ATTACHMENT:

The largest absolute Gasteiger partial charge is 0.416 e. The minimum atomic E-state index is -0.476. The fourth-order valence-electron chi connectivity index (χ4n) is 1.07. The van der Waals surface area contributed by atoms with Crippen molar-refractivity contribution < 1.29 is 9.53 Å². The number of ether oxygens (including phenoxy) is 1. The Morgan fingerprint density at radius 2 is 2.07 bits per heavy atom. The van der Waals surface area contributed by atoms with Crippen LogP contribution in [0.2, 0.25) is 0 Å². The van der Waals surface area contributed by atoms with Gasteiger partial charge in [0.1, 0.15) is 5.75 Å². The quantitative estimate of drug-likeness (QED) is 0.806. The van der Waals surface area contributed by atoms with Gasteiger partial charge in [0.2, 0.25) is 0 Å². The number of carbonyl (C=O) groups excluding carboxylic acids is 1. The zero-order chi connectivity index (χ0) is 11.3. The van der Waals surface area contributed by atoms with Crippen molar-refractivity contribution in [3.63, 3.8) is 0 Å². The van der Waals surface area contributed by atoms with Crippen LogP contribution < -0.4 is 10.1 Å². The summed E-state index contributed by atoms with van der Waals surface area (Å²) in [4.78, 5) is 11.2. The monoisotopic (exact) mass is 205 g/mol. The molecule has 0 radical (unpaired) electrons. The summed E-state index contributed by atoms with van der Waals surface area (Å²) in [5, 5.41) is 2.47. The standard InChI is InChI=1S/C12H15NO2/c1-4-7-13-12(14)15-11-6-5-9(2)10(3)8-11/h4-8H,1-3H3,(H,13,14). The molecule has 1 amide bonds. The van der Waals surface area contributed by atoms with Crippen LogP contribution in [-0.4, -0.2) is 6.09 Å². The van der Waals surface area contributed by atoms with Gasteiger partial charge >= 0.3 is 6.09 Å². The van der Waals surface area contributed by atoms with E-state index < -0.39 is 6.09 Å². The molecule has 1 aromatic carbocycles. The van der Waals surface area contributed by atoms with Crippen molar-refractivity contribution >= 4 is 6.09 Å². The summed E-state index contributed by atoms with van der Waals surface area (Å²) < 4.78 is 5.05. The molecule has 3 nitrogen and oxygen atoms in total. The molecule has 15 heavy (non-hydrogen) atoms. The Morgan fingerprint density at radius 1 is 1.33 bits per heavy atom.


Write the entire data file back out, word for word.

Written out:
The largest absolute Gasteiger partial charge is 0.416 e. The minimum atomic E-state index is -0.476. The fourth-order valence-electron chi connectivity index (χ4n) is 1.07. The van der Waals surface area contributed by atoms with Crippen molar-refractivity contribution < 1.29 is 9.53 Å². The number of ether oxygens (including phenoxy) is 1. The Morgan fingerprint density at radius 2 is 2.07 bits per heavy atom. The van der Waals surface area contributed by atoms with Crippen LogP contribution in [0.2, 0.25) is 0 Å². The van der Waals surface area contributed by atoms with Gasteiger partial charge in [0.1, 0.15) is 5.75 Å². The quantitative estimate of drug-likeness (QED) is 0.806. The van der Waals surface area contributed by atoms with Gasteiger partial charge in [0.2, 0.25) is 0 Å². The number of carbonyl (C=O) groups excluding carboxylic acids is 1. The zero-order chi connectivity index (χ0) is 11.3. The van der Waals surface area contributed by atoms with Crippen molar-refractivity contribution in [3.63, 3.8) is 0 Å². The van der Waals surface area contributed by atoms with Crippen LogP contribution < -0.4 is 10.1 Å². The summed E-state index contributed by atoms with van der Waals surface area (Å²) in [4.78, 5) is 11.2. The monoisotopic (exact) mass is 205 g/mol. The molecule has 0 radical (unpaired) electrons. The summed E-state index contributed by atoms with van der Waals surface area (Å²) in [5, 5.41) is 2.47. The standard InChI is InChI=1S/C12H15NO2/c1-4-7-13-12(14)15-11-6-5-9(2)10(3)8-11/h4-8H,1-3H3,(H,13,14). The molecule has 1 amide bonds. The van der Waals surface area contributed by atoms with Crippen LogP contribution in [-0.4, -0.2) is 6.09 Å². The van der Waals surface area contributed by atoms with Gasteiger partial charge >= 0.3 is 6.09 Å². The van der Waals surface area contributed by atoms with E-state index < -0.39 is 6.09 Å². The molecule has 1 aromatic carbocycles. The van der Waals surface area contributed by atoms with Crippen molar-refractivity contribution >= 4 is 6.09 Å². The summed E-state index contributed by atoms with van der Waals surface area (Å²) < 4.78 is 5.05. The molecule has 3 nitrogen and oxygen atoms in total. The molecule has 15 heavy (non-hydrogen) atoms. The Morgan fingerprint density at radius 1 is 1.33 bits per heavy atom.